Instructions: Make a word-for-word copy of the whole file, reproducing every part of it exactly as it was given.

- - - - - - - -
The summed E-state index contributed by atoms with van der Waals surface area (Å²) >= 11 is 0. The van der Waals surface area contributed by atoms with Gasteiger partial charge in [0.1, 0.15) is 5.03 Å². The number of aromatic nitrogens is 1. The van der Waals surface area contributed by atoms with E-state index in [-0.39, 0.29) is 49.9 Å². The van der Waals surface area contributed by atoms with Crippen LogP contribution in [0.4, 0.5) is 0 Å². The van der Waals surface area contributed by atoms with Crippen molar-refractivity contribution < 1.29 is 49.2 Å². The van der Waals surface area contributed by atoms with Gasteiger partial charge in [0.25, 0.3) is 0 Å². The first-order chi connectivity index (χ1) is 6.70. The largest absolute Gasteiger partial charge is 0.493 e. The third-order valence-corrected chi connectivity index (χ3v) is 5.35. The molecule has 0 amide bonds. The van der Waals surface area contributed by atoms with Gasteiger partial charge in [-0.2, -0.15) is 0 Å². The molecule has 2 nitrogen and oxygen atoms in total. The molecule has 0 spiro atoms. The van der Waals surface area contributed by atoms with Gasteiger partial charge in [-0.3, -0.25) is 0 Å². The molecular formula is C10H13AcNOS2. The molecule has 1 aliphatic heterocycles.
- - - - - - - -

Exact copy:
The summed E-state index contributed by atoms with van der Waals surface area (Å²) >= 11 is 0. The van der Waals surface area contributed by atoms with Gasteiger partial charge in [0.1, 0.15) is 5.03 Å². The number of aromatic nitrogens is 1. The van der Waals surface area contributed by atoms with E-state index in [-0.39, 0.29) is 49.9 Å². The van der Waals surface area contributed by atoms with Crippen LogP contribution in [0.4, 0.5) is 0 Å². The van der Waals surface area contributed by atoms with Crippen molar-refractivity contribution < 1.29 is 49.2 Å². The van der Waals surface area contributed by atoms with Gasteiger partial charge in [0.25, 0.3) is 0 Å². The first-order chi connectivity index (χ1) is 6.70. The largest absolute Gasteiger partial charge is 0.493 e. The third-order valence-corrected chi connectivity index (χ3v) is 5.35. The molecule has 0 amide bonds. The van der Waals surface area contributed by atoms with Gasteiger partial charge in [-0.2, -0.15) is 0 Å². The molecule has 2 nitrogen and oxygen atoms in total. The molecule has 0 spiro atoms. The van der Waals surface area contributed by atoms with Gasteiger partial charge in [-0.3, -0.25) is 0 Å². The molecular formula is C10H13AcNOS2. The molecule has 1 aliphatic heterocycles.